As pictured, the launch version of the car will not actually feature a roof whatsoever, making it a no-top rather than a drop-top. This innovative design makes it a vehicle purely for sunnier climates and therefore completely useless for the two-day British summer which traditionally occurs in May.
The CR-V roadster concept has been created by removing both the B and C pillars of the car to create a sleek flow from front to rear of jagged metal. And while this innovative prototype will definitely turn heads; the designers, namely the PR team and an angle grinder, estimate the structural rigidity of the car has been reduced overall by approximately 100%, currently rendering it completely undriveable.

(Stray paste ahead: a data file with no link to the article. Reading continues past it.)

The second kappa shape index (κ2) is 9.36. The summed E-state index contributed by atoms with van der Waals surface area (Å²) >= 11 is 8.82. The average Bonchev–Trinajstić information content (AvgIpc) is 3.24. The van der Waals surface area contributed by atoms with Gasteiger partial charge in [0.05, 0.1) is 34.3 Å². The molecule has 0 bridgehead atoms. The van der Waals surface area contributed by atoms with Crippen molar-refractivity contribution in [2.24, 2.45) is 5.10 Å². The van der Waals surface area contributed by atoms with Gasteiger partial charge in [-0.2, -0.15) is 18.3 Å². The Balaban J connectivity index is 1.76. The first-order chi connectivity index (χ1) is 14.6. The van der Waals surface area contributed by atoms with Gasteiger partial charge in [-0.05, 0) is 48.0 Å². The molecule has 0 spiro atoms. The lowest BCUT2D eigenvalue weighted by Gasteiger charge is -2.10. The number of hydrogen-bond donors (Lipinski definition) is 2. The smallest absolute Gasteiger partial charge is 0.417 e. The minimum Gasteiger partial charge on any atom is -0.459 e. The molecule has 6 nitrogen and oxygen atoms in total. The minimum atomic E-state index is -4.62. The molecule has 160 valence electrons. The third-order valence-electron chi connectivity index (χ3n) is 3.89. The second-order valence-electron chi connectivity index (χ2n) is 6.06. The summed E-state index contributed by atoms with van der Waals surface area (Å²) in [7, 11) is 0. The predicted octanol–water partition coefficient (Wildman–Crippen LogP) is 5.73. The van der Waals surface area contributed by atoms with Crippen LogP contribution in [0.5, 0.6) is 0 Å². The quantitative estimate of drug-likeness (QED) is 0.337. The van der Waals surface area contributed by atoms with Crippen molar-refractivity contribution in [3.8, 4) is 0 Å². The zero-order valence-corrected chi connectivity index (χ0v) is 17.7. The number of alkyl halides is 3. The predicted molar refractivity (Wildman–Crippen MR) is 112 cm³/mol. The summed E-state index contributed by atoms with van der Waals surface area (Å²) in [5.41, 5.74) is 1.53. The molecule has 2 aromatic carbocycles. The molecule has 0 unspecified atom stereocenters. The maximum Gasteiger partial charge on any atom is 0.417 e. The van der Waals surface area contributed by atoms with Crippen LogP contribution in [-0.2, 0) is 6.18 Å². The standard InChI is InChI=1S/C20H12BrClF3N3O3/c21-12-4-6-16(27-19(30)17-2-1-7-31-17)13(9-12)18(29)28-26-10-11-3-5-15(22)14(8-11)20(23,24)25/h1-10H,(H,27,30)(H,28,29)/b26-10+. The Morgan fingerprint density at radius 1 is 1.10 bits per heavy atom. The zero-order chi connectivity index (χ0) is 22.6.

Despite this minor detail, Eipurirufūru*, Future Opportunity Occupational Lead, commented: “This is a bold new direction for the CR-V and opens up an entirely new non-existent market. Our sales target is somewhat conservative to start with, at zero cars, but we are confident that once the minor glitches are ironed out, such as the lack of roof and the fact it is totally structurally unsound, the car will fly out of showrooms.”
Prices are expected to start from half the current price of the CR-V as customers are only getting half the car.